Overcoming to Learn in Syria


Imagine being a child refugee—how would you get an education?

Each day, millions of girls around the world can’t step into a classroom. Instead, neglect, abuse, and poverty create seemingly insurmountable barriers to their education, resulting in about 496 million women who can’t read and write today. World Vision works in nearly 100 countries to help girls overcome these barriers so they can attend school, improve their lives, and help advance their communities.

Eight-year-old Jouri still has her report card from when she attended school in Syria—before she and her family had to flee because bombs dropped close to their home. Now they live as refugees in Lebanon. Jouri loves school and will do whatever it takes to continue her education. "When we first came to Lebanon, I started nagging over and over on my dad to register me in school, but he kept on telling me there is no place for me,” she says. World Vision launched education programs for Syrian refugee children to help them catch up what they’ve missed from being out of school and prepare them to attend formal schools when it’s possible. Jouri says, "Coming here [to World Vision's educational project] is the best thing that happened to me since we [left Syria].”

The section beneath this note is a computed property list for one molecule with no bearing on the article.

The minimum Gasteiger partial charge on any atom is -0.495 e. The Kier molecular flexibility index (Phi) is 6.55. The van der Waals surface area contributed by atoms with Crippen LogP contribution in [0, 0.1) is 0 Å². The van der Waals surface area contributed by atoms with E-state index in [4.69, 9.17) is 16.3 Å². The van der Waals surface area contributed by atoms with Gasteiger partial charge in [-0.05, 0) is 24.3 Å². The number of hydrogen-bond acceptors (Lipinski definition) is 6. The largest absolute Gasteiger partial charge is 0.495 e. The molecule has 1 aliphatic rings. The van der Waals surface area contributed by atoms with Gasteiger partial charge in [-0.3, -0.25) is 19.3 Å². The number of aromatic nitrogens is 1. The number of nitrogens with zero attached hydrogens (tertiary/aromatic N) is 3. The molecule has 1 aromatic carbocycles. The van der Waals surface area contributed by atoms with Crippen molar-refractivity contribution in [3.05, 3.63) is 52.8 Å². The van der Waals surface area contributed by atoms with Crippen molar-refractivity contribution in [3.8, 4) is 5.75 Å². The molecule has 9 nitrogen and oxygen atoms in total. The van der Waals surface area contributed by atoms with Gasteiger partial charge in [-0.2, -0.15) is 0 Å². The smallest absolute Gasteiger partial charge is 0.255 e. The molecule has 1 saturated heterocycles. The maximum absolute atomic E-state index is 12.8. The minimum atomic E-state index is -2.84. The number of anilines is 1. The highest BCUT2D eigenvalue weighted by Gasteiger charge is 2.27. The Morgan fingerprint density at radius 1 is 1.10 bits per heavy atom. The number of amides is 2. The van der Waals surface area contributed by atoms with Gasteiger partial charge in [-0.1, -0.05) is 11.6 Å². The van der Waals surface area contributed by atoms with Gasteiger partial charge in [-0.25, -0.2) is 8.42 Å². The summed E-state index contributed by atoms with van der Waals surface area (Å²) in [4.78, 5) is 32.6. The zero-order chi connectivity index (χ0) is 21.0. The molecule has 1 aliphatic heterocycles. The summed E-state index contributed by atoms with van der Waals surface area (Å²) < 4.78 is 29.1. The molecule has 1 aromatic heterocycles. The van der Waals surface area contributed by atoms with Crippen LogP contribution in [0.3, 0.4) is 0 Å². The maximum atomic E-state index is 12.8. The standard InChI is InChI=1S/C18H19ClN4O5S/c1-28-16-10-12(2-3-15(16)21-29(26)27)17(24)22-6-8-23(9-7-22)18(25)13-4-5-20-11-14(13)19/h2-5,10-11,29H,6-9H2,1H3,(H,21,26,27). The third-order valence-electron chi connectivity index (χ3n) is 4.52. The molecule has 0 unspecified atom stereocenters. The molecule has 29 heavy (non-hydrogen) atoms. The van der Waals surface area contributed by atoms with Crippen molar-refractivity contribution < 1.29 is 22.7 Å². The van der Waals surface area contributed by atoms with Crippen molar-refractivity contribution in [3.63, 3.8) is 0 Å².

Written by Kristy J. O'Hara

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